- "Oh, and if you're going out as a couple with your single friend, cut down on some of that PDA, please!"
While moms and dads may love to tell folks how happy they are now that they have children, a new study suggests that’s likely not the case at all. In fact, new research seems to prove that children don’t actually raise a person’s happiness level, and they could actually reduce it.
The study, distributed by the National Bureau of Economic Research, looked at financial repercussions of having kids, and found that if parents have financial problems, like paying the bills, children actually made them less happy. Of course if money isn’t an issue that’s another story. The study notes that if financial hardship isn’t a factor, children do actually increase a parent’s happiness.
Interestingly, the age of a child also has an effect on happiness. When parents don’t have any financial issues, the study finds children under 10 raised parents’ happiness, but that isn’t necessarily true for kids 10 to 14. What’s more, step children don’t necessarily make someone happy. In fact, having step-kids was linked to lower life satisfaction as opposed to someone having their own kids.
Source:New York Post
People like to joke that new parents “will never sleep again” when they’re about to have a baby. And after a few nights with a newborn? It totally starts to feel that way. Of course, youwillsleep again, but according to new research, it may take as long as six years.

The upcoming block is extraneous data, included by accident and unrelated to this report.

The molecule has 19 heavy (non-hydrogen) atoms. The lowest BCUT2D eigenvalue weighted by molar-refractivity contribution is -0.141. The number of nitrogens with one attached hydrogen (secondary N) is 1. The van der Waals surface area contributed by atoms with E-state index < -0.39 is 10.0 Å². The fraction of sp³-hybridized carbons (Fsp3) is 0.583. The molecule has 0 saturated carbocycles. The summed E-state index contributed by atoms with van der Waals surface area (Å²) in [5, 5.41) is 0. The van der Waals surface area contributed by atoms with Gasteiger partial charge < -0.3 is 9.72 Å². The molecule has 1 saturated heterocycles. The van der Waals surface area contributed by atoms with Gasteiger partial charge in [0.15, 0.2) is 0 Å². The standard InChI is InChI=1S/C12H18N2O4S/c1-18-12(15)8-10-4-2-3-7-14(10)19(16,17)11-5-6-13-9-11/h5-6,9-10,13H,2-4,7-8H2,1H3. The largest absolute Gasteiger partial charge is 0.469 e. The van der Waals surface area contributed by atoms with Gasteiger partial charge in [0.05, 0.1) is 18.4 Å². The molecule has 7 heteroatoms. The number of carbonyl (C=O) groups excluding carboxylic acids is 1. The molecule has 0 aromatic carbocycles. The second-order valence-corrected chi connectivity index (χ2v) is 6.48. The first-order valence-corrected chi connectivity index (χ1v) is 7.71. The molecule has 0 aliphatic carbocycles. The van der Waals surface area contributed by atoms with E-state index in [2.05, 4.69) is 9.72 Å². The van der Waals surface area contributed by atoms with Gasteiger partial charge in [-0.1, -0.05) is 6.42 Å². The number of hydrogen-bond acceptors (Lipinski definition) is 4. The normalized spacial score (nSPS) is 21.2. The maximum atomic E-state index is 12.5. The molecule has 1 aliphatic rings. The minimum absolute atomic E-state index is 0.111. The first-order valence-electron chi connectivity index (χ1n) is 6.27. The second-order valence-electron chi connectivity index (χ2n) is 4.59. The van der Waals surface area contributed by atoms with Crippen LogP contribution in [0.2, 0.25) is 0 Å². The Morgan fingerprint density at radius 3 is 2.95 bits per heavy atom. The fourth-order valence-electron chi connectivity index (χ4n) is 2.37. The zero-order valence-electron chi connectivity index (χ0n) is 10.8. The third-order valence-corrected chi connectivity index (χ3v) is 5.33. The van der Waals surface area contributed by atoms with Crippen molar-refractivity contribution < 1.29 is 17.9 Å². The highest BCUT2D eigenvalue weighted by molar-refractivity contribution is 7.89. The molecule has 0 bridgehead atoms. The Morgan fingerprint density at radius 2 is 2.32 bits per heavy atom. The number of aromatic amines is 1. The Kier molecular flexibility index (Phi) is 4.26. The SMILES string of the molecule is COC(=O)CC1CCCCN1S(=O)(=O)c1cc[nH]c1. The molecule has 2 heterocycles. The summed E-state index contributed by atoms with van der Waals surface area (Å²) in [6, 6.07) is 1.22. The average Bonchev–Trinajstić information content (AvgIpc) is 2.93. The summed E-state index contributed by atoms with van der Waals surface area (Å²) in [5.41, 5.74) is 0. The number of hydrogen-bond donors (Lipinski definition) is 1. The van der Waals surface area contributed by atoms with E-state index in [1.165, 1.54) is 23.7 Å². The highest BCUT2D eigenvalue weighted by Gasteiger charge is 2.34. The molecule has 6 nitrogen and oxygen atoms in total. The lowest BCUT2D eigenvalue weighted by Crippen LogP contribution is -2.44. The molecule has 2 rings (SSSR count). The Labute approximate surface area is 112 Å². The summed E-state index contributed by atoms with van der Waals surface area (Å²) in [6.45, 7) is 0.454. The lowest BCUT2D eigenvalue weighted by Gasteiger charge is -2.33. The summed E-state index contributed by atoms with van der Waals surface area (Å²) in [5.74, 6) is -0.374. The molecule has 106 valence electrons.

A new study from the University of Warwick in the U.K. tracked close to five-thousand moms and dads for years to see how their sleep was affected by becoming new parents. It’s no surprise to anyone who’s been in the trenches with a newborn that both sleep satisfaction and duration was at its worst during the first three months after baby’s birth. But those sleep-deprived nights? They can last up to six years for both parents.
The research tells us something else new moms already know - there’s a gender difference in the amount of sleep lost. If you guessed moms lose more, you’re a terrible guesser, but you’re also right. The study finds that during the first three months after giving birth, mamas lose out on an hour’s sleep a night, while dads are only losing about 15-minutes a night.
But the drag doesn’t stop when the midnight feedings and diaper changes do. Over the first four to six years with their first child, the study finds that women missed out on 41-minutes of sleep a night, while men only lost about 14-minutes. By the time the kid is six, that evens out a bit and mothers are sleeping about 20-minutes less than they did before before pregnancy. So hang in there, mamas – in six years, you’ll almost be back to normal sleep again.